Brittany: Absolutely. So now I wanna talk about a couple of the consequences of this. Well one, as we learned with alcohol prohibition, it didn’t work right. And now, we’re seeing a lot of new cannabis laws coming to light where people are like, it’s being made legal. And a lot of this is because we’re finding out a lot of this stuff has medical purposes, so like, it can serve as medicine if it’s used correctly. So that’s been good. But some things that I am really bothered with that I think are the worst things to come out of this are so many people were, excuse me, turned into criminals. So our prison system grew. Like we have so many people in our prisons now who are in there for what we call non-violent drug offenses, meaning they didn’t hurt anybody. So there was no victim like Lysander Spooner talks about they were only harming, you know, themselves. It could be argued or maybe they weren’t even doing that. and so now we have all these people who have criminal records and once you go into prison it becomes very hard to come out cuz you can’t get a job and you can’t, you know, you can’t find somewhere to live. So that’s a problem. One of the biggest things, and this is something I’m very passionate about, is it stopped, it actually made it illegal in a lot of places to teach people what we call harm reduction. And that is like, we know people aren’t perfect. Right. And no matter what laws are in place, just like we learned with prohibition and alcohol, there are gonna be people who use substances that are very harmful for them. So harm reduction, a lot of, there’s like organizations that top people like, oh right, we don’t love that you’re using these drugs, but if you’re gonna use them, we’re gonna teach you how to use them as safely as possible. Obviously, there’s no guarantee that you know, something bad won’t happen. Absolutely. But they were teaching people how to do it as safely as possible to reduce deaths. And with the opioid crisis, we have, now a lot of, there’s organizations right now cause a lot of the stuff is laced, meaning it’s mixed with other drugs and people don’t know they’re doing. And we have a lot of overdoses and deaths. So, you know, with harm reduction people, help test drugs and make sure that if people are going to make that bad decision to do drugs, at least they’re going to be as safe as possible. But there’s been laws, in fact, President Biden before he was a president passed laws making it harder to teach people how to do these things more safely. So there’s been so many terrible things, that that have happened because of this war on drugs that I think is, is just disastrous. And I think it’s a perfect example Yeah. Of what happens when the government tries to ban things. It just doesn’t work. It never works.

Emma: Yeah. It’s true.

Brittany: I dunno if you have anything to add, it’s Oh yeah. Please.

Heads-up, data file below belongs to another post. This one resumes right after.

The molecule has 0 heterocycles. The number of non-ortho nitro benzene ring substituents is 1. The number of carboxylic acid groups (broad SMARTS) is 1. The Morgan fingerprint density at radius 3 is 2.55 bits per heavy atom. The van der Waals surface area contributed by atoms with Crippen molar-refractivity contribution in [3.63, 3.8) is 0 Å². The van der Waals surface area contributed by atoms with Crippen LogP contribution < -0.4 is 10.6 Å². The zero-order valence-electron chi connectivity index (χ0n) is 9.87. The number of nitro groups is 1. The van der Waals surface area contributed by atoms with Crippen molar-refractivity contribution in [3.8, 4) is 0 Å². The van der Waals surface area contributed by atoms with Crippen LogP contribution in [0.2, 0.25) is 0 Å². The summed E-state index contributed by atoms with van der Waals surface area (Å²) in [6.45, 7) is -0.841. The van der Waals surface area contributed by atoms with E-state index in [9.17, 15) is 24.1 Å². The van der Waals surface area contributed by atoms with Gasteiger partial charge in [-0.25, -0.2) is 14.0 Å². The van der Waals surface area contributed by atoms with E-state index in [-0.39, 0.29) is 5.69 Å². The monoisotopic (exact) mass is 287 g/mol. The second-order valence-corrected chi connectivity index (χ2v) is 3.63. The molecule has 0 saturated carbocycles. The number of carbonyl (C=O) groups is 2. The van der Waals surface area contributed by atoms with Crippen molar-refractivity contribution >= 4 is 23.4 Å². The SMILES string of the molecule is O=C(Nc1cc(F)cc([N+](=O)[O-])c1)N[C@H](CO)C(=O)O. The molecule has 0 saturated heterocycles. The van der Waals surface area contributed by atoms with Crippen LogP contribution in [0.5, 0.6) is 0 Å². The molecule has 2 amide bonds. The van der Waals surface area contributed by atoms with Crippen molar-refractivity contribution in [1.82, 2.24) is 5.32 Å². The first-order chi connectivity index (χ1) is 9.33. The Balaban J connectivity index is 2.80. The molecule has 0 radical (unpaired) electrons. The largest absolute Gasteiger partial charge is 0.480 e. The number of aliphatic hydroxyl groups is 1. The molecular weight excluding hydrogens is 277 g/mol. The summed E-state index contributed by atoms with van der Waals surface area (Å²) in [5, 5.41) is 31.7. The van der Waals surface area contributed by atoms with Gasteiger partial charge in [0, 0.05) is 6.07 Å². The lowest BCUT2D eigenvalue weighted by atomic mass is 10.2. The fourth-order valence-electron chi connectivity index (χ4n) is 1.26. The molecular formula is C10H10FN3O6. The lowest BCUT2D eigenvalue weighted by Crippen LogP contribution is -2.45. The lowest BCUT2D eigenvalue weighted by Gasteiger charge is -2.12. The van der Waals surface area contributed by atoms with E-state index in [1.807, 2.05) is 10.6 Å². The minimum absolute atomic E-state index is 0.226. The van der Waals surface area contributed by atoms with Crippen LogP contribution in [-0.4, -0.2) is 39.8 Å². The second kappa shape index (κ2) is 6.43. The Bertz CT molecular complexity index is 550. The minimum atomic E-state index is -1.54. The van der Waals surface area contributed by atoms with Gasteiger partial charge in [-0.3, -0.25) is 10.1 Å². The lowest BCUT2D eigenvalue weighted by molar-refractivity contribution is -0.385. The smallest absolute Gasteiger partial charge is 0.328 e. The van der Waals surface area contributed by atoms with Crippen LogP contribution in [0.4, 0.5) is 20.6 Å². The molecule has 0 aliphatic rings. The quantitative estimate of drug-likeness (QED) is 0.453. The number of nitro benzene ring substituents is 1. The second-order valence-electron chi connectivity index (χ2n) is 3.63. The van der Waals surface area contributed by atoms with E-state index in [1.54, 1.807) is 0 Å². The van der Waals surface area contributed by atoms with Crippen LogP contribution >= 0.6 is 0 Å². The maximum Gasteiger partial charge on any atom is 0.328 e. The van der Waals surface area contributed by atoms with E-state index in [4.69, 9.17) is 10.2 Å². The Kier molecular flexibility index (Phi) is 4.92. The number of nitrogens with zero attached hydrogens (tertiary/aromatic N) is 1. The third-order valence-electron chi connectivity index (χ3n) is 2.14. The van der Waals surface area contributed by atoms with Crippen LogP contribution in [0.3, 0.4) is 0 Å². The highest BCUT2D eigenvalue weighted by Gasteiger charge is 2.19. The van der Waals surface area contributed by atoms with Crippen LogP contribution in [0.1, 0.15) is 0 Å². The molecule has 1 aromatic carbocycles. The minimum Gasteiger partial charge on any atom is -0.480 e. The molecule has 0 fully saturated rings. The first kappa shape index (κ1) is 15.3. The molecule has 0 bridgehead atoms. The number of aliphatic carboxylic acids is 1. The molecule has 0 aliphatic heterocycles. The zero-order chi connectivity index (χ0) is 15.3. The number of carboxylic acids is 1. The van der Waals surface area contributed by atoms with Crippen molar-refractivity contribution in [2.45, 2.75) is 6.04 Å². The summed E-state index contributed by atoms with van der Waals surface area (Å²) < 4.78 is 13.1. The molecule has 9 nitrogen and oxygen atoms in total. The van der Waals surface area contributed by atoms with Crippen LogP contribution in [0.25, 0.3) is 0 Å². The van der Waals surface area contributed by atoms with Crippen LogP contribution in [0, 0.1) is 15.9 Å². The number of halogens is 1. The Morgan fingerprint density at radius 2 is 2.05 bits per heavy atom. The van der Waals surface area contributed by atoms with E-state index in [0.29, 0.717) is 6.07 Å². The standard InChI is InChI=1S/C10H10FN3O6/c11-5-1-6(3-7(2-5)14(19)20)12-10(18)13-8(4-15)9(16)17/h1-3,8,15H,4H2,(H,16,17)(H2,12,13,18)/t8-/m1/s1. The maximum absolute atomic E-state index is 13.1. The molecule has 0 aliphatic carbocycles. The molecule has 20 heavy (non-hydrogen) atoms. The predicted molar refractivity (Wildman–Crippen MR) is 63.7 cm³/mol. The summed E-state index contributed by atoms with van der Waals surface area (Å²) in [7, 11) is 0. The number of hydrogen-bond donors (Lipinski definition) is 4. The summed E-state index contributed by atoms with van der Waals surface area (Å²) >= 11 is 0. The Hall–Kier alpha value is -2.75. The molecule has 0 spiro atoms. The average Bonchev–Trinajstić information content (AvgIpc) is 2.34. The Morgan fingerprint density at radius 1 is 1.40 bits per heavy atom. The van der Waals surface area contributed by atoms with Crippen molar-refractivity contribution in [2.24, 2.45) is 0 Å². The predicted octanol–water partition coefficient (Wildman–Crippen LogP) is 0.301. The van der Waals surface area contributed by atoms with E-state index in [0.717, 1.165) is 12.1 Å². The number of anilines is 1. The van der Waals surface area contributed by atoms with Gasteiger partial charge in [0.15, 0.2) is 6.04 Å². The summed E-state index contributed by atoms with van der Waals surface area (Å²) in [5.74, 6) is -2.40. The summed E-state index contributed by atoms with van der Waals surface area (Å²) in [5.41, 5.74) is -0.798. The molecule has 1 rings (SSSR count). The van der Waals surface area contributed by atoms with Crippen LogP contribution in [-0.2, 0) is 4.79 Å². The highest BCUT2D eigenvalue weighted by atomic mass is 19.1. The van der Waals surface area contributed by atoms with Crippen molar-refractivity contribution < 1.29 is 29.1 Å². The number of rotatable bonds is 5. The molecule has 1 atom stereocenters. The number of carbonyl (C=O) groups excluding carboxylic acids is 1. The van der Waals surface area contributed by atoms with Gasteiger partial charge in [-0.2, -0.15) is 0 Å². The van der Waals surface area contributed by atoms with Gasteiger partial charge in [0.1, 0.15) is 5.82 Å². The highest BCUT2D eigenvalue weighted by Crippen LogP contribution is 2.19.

Emma: Please. Yeah. I mean, I think it’s just like one example out of a million that we’ve seen where, you know, maybe the intentions are good like you said, Brittany, it’s not such a good thing to do drugs and I hope no one listening thinks that either of us is promoting any sort of drug use as a good thing or as not a big deal. but what’s interesting is there are so many things out there that the government has tried to ban and tried to make illegal. And because, you know, we know that the government is not effective at enforcing those things. And it almost always causes more harm than good. just because you support the government not making these things illegal or not spending a bunch of money on fighting them doesn’t mean that you think using drugs is a good thing. So I think that’s kind of a good thing to include here, sort of as a caveat. But yeah, definitely. I think it’s a really huge example of how government action on this stuff can totally backfire and end up harming a lot of people.

Brittany: No, I think you’re absolutely right. And I think, again, I wanna emphasize, I know you just said it and I’ve said it, is we’re not saying drugs are great, go do them. Absolutely not. There’s terrible consequences. And your life can be very much, you know, it can be ruined. But also, you know, we’re learning a lot of things about cannabis having medical purposes and even for things like mental health. So definitely not supporting drug use, but the government should not be banning things let’s remember that.

Emma: Exactly. Yes. And to kind of like bring it back home too. Like Lisandra Spooner said something can be a vice, it can be something that you consider immoral. That doesn’t necessarily mean that we need the state to go in and enforce that for people. So we’ll wrap it up there today, guys. Thank you so much for listening and we will talk to you all again soon.

Brittany: Talk to you soon.